In the first place, evolution is an explanation of how the variety of life came to exist. It is not a code of morality. We do not determine what is right or wrong based on what we see in the natural world. For example, some animals kill their own young; others assert their dominance over other males by sexually forcing themselves upon them. This obviously does not have anything to say about how we ought to treat other people. To assert that these phenomena occur is to merely describe what happens in nature, not to condone the behavior. We should not treat evolution any differently.

Second, both evolutionists and young earth creationists alike believe that all human beings have a common ancestor. YECs believe in two original human beings, and evolutionists believe in an original group from which we all come. Therefore, both groups can argue against racism by asserting that all of humanity is of the same blood. It can even be asserted that there is hardly any difference in our DNA.

Though the differences among red, yellow, black and white are small, there are still differences. I would venture to say that both YECs and evolutionists explain these differences through the separation of various groups and the subsequent changes that took place over time. To say that we should throw the term “race” in the garbage can is, I think, too sweeping a statement to make. Racial distinctions are both apparent and, in the field of medicine, are helpful in understanding diseases that affect certain races but not others. If by “race,” we mean separate species, then yes, throw that understanding in the trash. But I don’t think anyone believes that.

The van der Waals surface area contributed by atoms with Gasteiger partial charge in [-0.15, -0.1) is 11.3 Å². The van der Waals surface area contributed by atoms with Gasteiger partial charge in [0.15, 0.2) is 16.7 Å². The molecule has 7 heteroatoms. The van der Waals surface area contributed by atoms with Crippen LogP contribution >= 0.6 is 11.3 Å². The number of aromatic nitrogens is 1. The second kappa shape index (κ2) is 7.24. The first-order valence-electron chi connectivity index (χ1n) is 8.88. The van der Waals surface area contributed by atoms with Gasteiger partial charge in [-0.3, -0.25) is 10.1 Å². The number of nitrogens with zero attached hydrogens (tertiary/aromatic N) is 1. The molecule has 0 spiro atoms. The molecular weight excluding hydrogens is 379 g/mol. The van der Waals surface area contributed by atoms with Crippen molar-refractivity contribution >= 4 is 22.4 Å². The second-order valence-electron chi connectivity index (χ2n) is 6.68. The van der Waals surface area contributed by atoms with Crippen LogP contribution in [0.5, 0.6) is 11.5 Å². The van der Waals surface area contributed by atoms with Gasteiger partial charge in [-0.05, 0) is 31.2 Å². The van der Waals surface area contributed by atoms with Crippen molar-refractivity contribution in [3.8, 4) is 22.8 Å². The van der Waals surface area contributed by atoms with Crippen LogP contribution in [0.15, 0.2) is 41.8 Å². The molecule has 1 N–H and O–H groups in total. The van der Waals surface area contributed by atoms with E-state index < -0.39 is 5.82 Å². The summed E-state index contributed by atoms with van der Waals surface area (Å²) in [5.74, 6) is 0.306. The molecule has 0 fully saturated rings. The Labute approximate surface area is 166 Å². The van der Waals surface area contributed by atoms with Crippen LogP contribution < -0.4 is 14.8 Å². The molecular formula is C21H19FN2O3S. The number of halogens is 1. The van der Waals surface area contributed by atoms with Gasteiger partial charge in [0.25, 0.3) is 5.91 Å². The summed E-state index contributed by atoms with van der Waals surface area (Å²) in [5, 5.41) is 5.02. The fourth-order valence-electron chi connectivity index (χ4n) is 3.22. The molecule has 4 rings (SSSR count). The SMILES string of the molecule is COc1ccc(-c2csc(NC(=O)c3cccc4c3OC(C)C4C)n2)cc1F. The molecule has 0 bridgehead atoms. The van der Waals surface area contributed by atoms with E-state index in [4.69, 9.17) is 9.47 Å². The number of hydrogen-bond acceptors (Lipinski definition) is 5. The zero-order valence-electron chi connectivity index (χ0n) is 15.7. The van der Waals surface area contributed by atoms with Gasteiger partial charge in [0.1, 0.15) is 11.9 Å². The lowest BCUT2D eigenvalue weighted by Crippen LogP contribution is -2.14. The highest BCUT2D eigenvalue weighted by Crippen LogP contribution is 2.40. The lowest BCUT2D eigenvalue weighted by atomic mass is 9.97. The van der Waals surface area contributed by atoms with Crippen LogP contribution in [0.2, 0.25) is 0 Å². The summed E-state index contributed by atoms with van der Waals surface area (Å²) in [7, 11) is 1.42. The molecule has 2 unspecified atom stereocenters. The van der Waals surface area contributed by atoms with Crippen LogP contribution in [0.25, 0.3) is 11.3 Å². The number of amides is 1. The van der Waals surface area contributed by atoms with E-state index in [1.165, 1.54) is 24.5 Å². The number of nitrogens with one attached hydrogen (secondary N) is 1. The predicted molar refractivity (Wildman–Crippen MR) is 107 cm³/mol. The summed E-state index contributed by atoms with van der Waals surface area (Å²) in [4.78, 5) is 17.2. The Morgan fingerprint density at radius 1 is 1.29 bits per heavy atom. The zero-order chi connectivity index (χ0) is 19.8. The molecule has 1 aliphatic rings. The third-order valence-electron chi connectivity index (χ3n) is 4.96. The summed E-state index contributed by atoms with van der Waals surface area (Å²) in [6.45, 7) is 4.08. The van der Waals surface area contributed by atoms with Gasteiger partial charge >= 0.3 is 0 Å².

Let’s remember that YECs (at least those who adhere to AIG) do in fact believe in survival of the fittest and in change over time, which they term microevolution. It puzzles me therefore to read Sirius’ comment faulting evolution for leading to racism because it teaches that we are “in competition with one another.”

Finally, before anyone starts giving me examples of people who used evolution to justify this monstrocity or another, let me remind him or her that just because someone uses a belief to justify his own racism does not mean that racism logically follows from that belief per se. We have had racism long before Darwin, and just as many people have used Christianity to justify this and a host of other sins.